See information on how to fund your studies, including our step-by-step guide. Further information is available on the school website.

Midlands Graduate School

Nottingham is part of the Midlands Graduate School ESRC Doctoral Training Partnership, which offers funding opportunities for postgraduate students each year.

Government loans for doctoral study

The Government recently introduced doctoral student loans of up to £25,000 for PhDs and equivalent research programmes. Applicants must ordinarily live in England.

Doctoral training programmes

Linked to research councils, doctoral training programmes offer funding opportunities connected to our research priorities.

International and EU students

Research scholarships are available for outstanding international and EU students. You must already have an offer to study at Nottingham to apply. Please note closing dates to ensure your course application is submitted in good time.

Information and advice on funding your degree, living costs and working while you study is available on our website, as well as country-specific resources.



Career destinations for our graduates include counsellors, education advisers, language tutors, primary/secondary teachers and vocational/industrial trainers and instructors. A number of our graduates are already in employment while undertaking part-time study for professional development in their chosen career.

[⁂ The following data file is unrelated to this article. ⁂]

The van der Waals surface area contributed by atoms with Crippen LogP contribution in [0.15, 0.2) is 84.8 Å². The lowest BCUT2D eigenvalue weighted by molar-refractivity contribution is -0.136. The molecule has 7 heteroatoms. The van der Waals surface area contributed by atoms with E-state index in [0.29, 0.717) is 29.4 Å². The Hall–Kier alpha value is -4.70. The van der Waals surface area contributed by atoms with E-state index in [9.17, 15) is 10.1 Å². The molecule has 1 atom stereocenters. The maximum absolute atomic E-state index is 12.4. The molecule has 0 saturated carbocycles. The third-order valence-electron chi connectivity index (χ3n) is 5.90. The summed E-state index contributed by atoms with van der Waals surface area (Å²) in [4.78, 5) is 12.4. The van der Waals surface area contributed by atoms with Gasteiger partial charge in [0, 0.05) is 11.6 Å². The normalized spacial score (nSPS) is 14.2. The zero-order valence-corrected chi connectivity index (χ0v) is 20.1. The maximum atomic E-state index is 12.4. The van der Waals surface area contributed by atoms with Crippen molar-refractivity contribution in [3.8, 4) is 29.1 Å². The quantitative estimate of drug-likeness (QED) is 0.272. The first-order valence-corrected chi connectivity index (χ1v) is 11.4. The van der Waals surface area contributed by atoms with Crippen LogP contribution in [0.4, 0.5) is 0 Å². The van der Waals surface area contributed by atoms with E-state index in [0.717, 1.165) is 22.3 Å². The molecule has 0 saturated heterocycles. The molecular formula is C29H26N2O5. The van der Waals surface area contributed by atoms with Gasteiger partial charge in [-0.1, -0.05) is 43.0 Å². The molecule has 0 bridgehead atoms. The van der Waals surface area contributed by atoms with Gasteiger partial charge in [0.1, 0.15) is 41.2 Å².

Employability and average starting salary

99.5% of postgraduates from the School of Education who were available for employment secured work or further study within six months of graduation. £22,500 was the average starting salary, with the highest being £38,000.*

* Known destinations of full-time home postgraduates 2016/17. Salaries are calculated based on the median of those in full-time paid employment within the UK.

Career and professional development

Whether you are looking to enhance your career prospects or develop your knowledge, a postgraduate degree from the University of Nottingham can help take you where you want to be.

Our award-winning Careers and Employability Service offers specialist support and guidance while you study and for life after you graduate. They will help you explore and plan your next career move, through regular events, employer-led skills sessions, placement opportunities and one-to-one discussions.


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This online prospectus has been drafted in advance of the academic year to which it applies. Every effort has been made to ensure that the information is accurate at the time of publishing, but changes (for example to course content) are likely to occur given the interval between publishing and commencement of the course. It is therefore very important to check this website for any updates before you apply for the course where there has been an interval between you reading this website and applying.